Patchwork – “Patchwork is a way to interlock separate pieces of fabric together, much like how the different cultural communities interweave together in Brick Lane. I experimented with patchworking in a brick pattern as they interlock together to create a final piece.”
Flock – “Flocking has the ability to add a pop of colour to certain areas of a fabric. It can be used in a quite a graphic way, as seen in the Green Leman Silk. It also has the ability to add texture and a level of luxury to a sample.”
Digital Printing – “This technique was used to create a base layer for the rest of my techniques to go on top of. I also chose digital print due to its capability to print bright colours, something of which was very important to the project.
Screen printing – “This has the ability to create graphic marks, textures and pattern very easily, much like the imagery used throughout streetwear. This technique is also like the stencil technique that the graffiti artists use in the lane with spray paint.”
Printing with Dyes and Discharge – “The reason why I chose this technique was because it suited my denim patchwork lengths. The discharge was able to create a worn effect in the fabric and the printing with dyes helped to create a tonal design. Both of these techniques also penetrate the fabric’s fibres instead of sitting on top, creating a softer feeling fabric.”
Beading – “The beading details were able to add pops of colour that I needed in certain areas. There is also a high level of craftsmanship in this technique and made me think of the other craftspeople who would have had to do this in the lane.”
Quilting – “For my context, I knew I wanted to create puffer jackets or create a texture similar to it. Quilting was a technique that was important to understand in order to achieve a puffer style fabric.”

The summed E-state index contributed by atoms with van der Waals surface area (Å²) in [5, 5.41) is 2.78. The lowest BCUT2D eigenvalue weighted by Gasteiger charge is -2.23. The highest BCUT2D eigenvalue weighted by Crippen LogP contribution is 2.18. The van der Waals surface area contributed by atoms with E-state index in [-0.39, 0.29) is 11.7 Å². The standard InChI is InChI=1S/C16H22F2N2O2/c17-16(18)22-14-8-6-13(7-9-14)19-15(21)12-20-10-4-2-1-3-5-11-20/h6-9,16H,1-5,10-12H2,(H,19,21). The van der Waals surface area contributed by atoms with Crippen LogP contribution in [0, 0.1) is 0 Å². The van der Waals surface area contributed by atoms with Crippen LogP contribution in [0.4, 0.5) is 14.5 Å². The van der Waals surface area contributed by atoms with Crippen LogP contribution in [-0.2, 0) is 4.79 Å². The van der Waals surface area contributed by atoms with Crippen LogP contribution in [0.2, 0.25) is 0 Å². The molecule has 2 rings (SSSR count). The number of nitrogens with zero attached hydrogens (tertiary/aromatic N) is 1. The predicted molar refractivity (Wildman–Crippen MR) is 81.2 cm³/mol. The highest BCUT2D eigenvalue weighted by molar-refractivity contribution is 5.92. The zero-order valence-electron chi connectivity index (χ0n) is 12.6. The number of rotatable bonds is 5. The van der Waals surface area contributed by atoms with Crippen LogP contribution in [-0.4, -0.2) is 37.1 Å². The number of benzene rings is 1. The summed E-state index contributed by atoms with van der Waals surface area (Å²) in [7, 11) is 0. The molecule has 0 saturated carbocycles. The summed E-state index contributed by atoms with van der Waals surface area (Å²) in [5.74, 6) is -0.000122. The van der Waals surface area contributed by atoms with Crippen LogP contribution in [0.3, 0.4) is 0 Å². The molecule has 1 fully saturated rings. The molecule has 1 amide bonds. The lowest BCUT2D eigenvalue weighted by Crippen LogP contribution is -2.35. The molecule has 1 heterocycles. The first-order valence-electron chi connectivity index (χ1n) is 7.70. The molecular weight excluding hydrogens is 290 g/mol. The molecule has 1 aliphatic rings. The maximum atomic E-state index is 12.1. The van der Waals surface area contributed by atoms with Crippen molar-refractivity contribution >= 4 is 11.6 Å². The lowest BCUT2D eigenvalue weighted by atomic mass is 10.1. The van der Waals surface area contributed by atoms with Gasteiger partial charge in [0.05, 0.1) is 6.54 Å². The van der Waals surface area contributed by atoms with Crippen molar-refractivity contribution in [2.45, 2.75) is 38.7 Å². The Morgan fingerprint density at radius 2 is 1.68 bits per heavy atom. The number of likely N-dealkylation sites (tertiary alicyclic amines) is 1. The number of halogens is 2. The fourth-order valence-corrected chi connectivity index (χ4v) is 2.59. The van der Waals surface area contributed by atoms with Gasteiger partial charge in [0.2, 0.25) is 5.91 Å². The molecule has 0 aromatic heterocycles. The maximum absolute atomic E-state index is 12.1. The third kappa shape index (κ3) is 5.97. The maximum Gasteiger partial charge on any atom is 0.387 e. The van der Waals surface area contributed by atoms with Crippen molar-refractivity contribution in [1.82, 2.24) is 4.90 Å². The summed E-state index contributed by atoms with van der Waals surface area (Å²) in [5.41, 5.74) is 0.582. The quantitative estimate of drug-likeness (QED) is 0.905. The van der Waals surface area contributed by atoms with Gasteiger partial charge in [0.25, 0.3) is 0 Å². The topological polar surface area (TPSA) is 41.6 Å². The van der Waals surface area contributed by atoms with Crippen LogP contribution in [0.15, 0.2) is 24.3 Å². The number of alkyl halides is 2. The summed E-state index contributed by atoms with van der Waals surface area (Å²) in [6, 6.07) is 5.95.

Winner of Kalopsia Collective’s Open Call
Submitted my graduate work to Kalopsia Collective and won three products made out of my fabrics.
Adobe Digital Edge Award July 2022
Fife Contemporary. New Maker Award (June 2022)
Winner of prestigious Adobe Digital Edge Award 2022. National accolade for using Adobe Creative Cloud to create layered and digital textile designs as well as creating a professional portfolio/lookbook, inspired by fashion editorial spreads. As part of the award, was able to speak at the international Adobe Max Conference about my work and inspire other creatives.
Award from Incorporation of Bonnetmakers and Dyers of Edinburgh June 2022
Winner of Incorporation of Bonnetmakers and Dyers of Edinburgh Award. Awarded a cash prize for my textile collection Brick Lane: An Immigration Story. Judges appreciated the thorough research of the immigration patterns in the area and how that reflected in the fabric designs.
Runner Up for Dyer’s Company Colour Prize March 2022
Presented my graduate collection to members from the Dyer’s Company where they looked at my application of colour throughout the collection and how I used certain colourful techniques in my work. Achieved runner up status in the competition and won a monetary prize to fund part of my graduate project.